In the face of uncertainty, we return to what’s comfortable. Around the Iowa caucuses, that means the lobby of the Marriott in downtown Des Moines. It is a hideous space with even worse energy. Without question, many bad decisions have been made here throughout many election cycles. On Caucus Eve, I walked through here and found two different people I know in tears. Right now, well after 1 a.m. local time, the leather chairs and faux-granite tables are crowded with reporters and political operatives and fundraisers and supporters, gossiping among themselves, wondering what on earth is happening.
The Iowa caucus was supposed to be important. First in the nation, they love to remind us — the first place votes are cast; the contest that might predict the president. But tonight that’s all over, or so it seems right now. If you haven’t heard: We don’t yet know the results of the caucuses, due to some kind of fuckup involving a new app the Iowa Democratic Party decided to use, perhaps, or due to some other human error. Nothing is clear. Earlier, when the delay in reporting was becoming apparent and the first murmurs about What Went Wrong were trickling out, the Iowa Democratic Party held a call with representatives from each campaign to discuss the attempts at what it called “quality control.” It ended with the party hanging up on everyone. Later in the evening, the party held a call with reporters that lasted for less than two minutes. It hung up on the reporters too. “They’re hanging up on everyone,” someone here remarked.
Over their cocktails, people are remarking on how they may never return to this state, how this might be their last experience getting into their rental cars and careening over the ice on I-80 past the jackknifed semi-trucks and sedans overturned on the snowy median. They might never again drive over dirt roads through cornfields to see the candidates address union halls and Fourth of July parades and the State Fair, where they see the Butter Cow and eat corn dogs and pork chops on a stick.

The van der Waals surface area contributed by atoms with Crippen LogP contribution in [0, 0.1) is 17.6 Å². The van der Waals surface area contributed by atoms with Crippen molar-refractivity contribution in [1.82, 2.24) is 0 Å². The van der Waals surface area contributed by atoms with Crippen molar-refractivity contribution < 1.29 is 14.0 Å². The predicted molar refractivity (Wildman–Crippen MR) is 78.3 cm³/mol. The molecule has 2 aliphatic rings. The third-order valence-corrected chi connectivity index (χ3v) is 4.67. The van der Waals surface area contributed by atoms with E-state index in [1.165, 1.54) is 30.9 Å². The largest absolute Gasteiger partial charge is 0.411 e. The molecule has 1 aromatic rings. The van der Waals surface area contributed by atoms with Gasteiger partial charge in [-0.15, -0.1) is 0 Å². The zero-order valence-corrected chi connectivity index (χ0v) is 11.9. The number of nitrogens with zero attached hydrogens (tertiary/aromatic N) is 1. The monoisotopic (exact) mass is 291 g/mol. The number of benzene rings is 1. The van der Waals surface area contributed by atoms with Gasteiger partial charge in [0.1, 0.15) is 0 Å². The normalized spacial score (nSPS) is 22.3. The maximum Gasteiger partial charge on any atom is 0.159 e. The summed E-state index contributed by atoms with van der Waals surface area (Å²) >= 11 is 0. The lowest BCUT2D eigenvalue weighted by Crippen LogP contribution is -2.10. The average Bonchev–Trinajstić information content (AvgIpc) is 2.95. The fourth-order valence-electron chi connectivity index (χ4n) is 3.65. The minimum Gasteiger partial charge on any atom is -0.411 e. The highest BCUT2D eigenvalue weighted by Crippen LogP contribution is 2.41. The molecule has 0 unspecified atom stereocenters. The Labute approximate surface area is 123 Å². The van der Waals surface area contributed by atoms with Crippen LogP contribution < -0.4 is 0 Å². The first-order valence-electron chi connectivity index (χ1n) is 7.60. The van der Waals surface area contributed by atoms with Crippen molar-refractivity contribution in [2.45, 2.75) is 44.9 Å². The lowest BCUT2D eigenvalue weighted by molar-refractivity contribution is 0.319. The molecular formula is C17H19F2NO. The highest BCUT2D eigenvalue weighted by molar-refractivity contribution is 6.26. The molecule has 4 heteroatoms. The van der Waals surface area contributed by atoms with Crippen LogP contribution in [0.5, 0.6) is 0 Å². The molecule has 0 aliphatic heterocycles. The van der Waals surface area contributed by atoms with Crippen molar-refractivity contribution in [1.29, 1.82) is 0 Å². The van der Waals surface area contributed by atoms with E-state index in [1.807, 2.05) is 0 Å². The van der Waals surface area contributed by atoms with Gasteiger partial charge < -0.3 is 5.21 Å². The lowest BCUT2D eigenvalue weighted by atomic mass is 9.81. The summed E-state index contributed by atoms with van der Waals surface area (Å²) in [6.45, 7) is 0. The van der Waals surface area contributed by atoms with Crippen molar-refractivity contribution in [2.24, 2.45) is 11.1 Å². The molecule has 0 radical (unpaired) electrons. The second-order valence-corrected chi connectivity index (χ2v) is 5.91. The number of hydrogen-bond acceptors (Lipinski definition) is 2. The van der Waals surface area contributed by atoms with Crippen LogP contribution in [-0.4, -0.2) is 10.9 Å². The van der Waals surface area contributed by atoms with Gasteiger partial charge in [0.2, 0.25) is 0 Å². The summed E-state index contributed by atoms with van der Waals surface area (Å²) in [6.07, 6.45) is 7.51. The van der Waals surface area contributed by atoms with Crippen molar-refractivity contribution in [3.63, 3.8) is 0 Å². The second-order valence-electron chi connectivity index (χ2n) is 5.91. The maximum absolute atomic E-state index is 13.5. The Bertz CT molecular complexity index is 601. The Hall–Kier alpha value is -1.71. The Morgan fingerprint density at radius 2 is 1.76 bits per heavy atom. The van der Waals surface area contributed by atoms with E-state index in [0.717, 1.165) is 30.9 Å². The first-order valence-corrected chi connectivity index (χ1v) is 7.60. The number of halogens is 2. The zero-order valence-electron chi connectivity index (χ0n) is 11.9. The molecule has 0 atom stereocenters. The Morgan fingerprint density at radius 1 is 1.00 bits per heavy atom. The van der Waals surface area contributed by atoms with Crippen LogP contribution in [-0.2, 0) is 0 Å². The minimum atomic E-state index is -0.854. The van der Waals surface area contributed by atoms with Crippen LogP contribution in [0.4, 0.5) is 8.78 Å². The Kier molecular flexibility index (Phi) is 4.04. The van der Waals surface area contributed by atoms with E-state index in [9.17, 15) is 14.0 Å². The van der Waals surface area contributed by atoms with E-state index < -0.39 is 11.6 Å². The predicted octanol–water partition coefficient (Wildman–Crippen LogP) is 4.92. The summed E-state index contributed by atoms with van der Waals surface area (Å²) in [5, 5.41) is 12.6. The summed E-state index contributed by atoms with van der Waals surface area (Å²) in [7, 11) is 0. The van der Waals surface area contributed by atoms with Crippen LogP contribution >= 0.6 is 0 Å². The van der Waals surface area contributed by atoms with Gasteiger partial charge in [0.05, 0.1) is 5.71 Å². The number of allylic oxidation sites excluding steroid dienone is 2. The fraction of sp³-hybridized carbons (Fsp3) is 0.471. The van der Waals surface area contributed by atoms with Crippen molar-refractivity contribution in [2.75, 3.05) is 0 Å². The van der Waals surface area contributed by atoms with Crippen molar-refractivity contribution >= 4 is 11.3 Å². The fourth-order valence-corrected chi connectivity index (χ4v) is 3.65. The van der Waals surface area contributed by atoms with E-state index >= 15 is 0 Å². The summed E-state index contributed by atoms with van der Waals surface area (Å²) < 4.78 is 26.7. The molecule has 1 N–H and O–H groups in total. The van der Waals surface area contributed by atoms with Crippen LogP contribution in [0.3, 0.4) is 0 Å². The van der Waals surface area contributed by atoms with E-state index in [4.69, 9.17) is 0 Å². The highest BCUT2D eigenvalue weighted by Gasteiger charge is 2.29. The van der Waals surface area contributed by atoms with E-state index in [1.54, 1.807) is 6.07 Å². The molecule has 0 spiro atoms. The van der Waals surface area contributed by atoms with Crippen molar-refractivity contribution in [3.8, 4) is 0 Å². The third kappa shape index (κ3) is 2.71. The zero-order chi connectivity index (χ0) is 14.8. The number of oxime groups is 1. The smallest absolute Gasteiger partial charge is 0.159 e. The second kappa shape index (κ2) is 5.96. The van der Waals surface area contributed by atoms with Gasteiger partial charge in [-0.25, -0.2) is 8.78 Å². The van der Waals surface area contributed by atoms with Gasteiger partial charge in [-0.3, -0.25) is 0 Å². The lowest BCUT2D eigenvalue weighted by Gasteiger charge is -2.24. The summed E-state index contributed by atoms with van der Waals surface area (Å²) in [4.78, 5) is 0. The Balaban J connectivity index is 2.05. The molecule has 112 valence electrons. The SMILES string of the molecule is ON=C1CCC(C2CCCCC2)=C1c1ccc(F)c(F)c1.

Some campaign staffers and network embeds — the reporters who report on the candidates’ every word and step — have been living here for months. People upend their lives to serve and observe our democratic process, and early on, most of the attention is directed here, by virtue of the supposed importance. Iowa might pick the president, because statistically that’s been true for roughly half the nominating contests in modern history. But with no results, or with results that we can’t trust, it was all for nothing.
It’s Tuesday morning, and we have no answers. “Today is already today. Today is tomorrow. The future is now,” one reporter said.
Earlier, Amy Klobuchar made the decision to address the cameras first — a savvy decision for a less important candidate, giving her the full attention of a political media desperate to hear anything from any campaign. But she had no information to share, just pleasant nothings for her supporters and a promise to head into New Hampshire, the state that holds the next primary contest on February 11.
Other candidates eventually emerged to address the crowds at the sites of their respective celebrations around town. After Klobuchar’s team had claimed its internal numbers showed her beating Biden, Warren’s campaign said that the night was a disaster for Biden. Biden, who stands to benefit from the mishap, swiftly got out of the state, while Bernie Sanders’s campaign publicly released some of its own numbers, which showed him doing as well as he was anticipated to do. But it was Pete Buttigieg who shrewdly observed in this chaos an opportunity, opting to declare, in his remarks, that he was going on to New Hampshire “victoriously.” Other campaigns snarked: This is exactly the type of arrogance they’ve come to expect from Buttigieg.
In the lobby, Klobuchar’s husband, John Bessler, and daughter chatted with people in green and white campaign merch. Klobuchar herself was already on a plane to New Hampshire, Bessler said, and she was “excited” to arrive there. He wouldn’t say she was arriving there “victoriously,” however — he said it was up to other candidates how they wanted to characterize things.
Meanwhile, staffers were getting restless. Some people ordered pizza. Last call came and went.
“I have been working so fucking hard I just need a night to black the fuck out and fuck someone!” one campaign staffer remarked.
“Campaign staffers are people with needs, too,” a reporter said.